Talking to a brick wall…

Getting my son ready for school again today and had a lapse falling back into bad dad mode… Various changes have been previously made to the morning routine to make life easier, it now goes Breakfast > Gemiini (work) > Dressed > Teeth > iPad > Bus. This works well most days and leaves enough “faffing” time for Jake to get his toys sorted out and him out the door. Today though it didn’t quite go as smoothly but on reflection it was all my fault.

It started to go wrong when I looked at the clock and we were way ahead of schedule so I gave him a bit longer on the iPad. BIG MISTAKE. His go ended and I suddenly noticed he hadn’t got any of his toys out in their positions on the floor / table. This is a very long winded process of touching the toys/reading the books/etc. and placing them all in the exact position he needs them to be in so he’s at ease and will leave the house. Normally this task is done the night before but sometimes when he’s tired and goes to be early it doesn’t happen.

What led next was me asking nicely for him to hurry up, looking at the clock, getting more anxious, my voice getting louder, asking again, and again and finally shouting at him to hurry up as I have visions of the bus turning up and having to leave without him. This would then lead to a massive meltdown, me being late for work and nobody happy. However, as I know from past experience shouting and repeatedly asking for something to be down has absolutely zero affect on him in these situations. He has tunnel vision and is oblivious to whatever is going on in the world around him, or being said, and he is solely focused on the task at hand.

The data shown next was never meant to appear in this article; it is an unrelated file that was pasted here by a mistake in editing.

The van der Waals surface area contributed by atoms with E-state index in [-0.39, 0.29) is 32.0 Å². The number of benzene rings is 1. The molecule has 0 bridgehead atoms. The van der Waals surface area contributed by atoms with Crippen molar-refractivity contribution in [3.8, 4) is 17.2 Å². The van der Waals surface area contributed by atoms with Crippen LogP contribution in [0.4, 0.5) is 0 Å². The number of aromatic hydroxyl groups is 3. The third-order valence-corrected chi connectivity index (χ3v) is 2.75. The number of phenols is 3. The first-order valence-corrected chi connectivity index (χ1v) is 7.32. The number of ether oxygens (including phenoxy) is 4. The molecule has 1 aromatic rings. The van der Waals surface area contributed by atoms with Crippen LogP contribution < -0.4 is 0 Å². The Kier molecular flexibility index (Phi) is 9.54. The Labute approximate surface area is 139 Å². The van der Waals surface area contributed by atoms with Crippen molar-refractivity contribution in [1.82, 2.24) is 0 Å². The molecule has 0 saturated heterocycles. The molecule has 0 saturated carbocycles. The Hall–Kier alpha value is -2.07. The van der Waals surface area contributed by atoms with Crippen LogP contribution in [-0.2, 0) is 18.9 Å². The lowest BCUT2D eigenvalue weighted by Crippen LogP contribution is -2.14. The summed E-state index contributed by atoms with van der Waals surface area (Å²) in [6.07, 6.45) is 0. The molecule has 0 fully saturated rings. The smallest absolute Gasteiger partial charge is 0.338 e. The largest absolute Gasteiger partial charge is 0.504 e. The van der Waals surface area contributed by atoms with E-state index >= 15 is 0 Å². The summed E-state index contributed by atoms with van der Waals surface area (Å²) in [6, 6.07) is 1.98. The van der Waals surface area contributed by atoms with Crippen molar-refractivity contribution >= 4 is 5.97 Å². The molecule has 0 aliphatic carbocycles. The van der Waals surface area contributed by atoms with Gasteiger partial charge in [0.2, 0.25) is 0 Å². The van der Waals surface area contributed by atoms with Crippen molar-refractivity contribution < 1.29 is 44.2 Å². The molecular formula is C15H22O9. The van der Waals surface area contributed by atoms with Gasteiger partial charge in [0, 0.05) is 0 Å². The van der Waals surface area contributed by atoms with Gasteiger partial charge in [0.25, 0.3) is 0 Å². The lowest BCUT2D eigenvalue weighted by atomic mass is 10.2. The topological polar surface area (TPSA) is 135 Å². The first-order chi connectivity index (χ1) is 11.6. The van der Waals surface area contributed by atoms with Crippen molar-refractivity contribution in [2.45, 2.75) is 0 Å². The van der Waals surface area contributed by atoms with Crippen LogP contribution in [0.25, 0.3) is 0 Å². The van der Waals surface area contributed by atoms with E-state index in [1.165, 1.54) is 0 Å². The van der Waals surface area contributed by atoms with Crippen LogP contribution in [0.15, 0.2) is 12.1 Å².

I know this and usually leave the room at this point to stop myself getting frustrated at a situation outside of my control or talking to somebody who can’t hear me. This morning I was unfair on him, it’s not his fault, it’s mine. I should have seen what he would have needed to do and not increased the go on the iPad and hurried the morning along earlier.

Luckily the bus was late and Jake had just enough time to complete the task at hand, 2o minutes later, and get on the bus. I was left feeling guilty for not seeing it from his point of view and for shouting. Six years down the line and I sometimes still forget what it’s like to live in his world…

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Autism and the visual timer

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Most children with Autism, and indeed without, love their iPads and technology. My son is no different and it was becoming increasingly difficult to persuade him to relinquish his iPad and move onto playing with something else. After some research and speaking with professionals we found the Learning Resources Time Tracker and what a difference it has made.

Essentially it’s a traffic light system enabling you to set different times for each zones and a different sound. Our son Jake instantly took to it and loves the fact he knows how long he has and when it will be ending. To our amazement once the rules were explained he handed back to us the iPad when the buzzer rang without prompting and moved onto to something else. Of course we have the odd times where he has a grumble and kicks up a fuss but mainly when he’s tired. We had also tried using sand timers before but found Jake responds better to a countdown with visual/sound aids.

Since getting the timer some of our friends with and without autistic children and purchased one and all had positive results. We mainly use it for the iPad but have found it useful with other things such as limiting time watching telly and one especially good use is the “ten minutes until bedtime” routine we have devised. Again once the buzzer goes Jake take’s my hand ready to walk upstairs to bed. đŸ™‚